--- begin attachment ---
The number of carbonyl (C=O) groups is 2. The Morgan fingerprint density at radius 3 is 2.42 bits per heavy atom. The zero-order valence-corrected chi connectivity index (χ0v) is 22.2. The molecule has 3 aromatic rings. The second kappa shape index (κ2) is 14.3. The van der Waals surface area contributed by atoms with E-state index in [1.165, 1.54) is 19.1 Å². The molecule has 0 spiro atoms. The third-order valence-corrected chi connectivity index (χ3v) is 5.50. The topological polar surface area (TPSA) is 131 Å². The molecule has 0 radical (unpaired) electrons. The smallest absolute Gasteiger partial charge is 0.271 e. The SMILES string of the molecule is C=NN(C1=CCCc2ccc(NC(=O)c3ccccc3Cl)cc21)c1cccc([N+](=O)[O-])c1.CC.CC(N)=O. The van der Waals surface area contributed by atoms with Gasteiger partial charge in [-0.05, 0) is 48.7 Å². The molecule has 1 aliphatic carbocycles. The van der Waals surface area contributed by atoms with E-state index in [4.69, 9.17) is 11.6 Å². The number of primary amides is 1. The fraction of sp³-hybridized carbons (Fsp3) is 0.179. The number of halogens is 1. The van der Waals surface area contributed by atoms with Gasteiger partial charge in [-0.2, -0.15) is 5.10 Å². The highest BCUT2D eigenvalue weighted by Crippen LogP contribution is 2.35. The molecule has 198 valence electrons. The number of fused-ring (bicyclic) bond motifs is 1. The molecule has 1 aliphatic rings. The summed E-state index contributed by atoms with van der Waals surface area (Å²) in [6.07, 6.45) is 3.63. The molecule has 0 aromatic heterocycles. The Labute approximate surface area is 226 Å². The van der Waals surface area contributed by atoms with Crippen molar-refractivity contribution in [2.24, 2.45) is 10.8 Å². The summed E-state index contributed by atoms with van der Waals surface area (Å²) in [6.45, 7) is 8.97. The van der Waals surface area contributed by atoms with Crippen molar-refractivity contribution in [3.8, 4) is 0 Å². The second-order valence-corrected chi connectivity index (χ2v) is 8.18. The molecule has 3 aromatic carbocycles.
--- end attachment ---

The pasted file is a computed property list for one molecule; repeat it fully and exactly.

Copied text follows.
The number of carbonyl (C=O) groups is 2. The Morgan fingerprint density at radius 3 is 2.42 bits per heavy atom. The zero-order valence-corrected chi connectivity index (χ0v) is 22.2. The molecule has 3 aromatic rings. The second kappa shape index (κ2) is 14.3. The van der Waals surface area contributed by atoms with E-state index in [1.165, 1.54) is 19.1 Å². The molecule has 0 spiro atoms. The third-order valence-corrected chi connectivity index (χ3v) is 5.50. The topological polar surface area (TPSA) is 131 Å². The molecule has 0 radical (unpaired) electrons. The smallest absolute Gasteiger partial charge is 0.271 e. The SMILES string of the molecule is C=NN(C1=CCCc2ccc(NC(=O)c3ccccc3Cl)cc21)c1cccc([N+](=O)[O-])c1.CC.CC(N)=O. The van der Waals surface area contributed by atoms with Gasteiger partial charge in [-0.05, 0) is 48.7 Å². The molecule has 1 aliphatic carbocycles. The van der Waals surface area contributed by atoms with E-state index in [4.69, 9.17) is 11.6 Å². The number of primary amides is 1. The fraction of sp³-hybridized carbons (Fsp3) is 0.179. The number of halogens is 1. The van der Waals surface area contributed by atoms with Gasteiger partial charge in [-0.2, -0.15) is 5.10 Å². The highest BCUT2D eigenvalue weighted by Crippen LogP contribution is 2.35. The molecule has 198 valence electrons. The number of fused-ring (bicyclic) bond motifs is 1. The molecule has 1 aliphatic rings. The summed E-state index contributed by atoms with van der Waals surface area (Å²) in [6.07, 6.45) is 3.63. The molecule has 0 aromatic heterocycles. The Labute approximate surface area is 226 Å². The van der Waals surface area contributed by atoms with Crippen molar-refractivity contribution in [2.24, 2.45) is 10.8 Å². The summed E-state index contributed by atoms with van der Waals surface area (Å²) in [6.45, 7) is 8.97. The van der Waals surface area contributed by atoms with Crippen molar-refractivity contribution in [3.8, 4) is 0 Å². The second-order valence-corrected chi connectivity index (χ2v) is 8.18. The molecule has 3 aromatic carbocycles.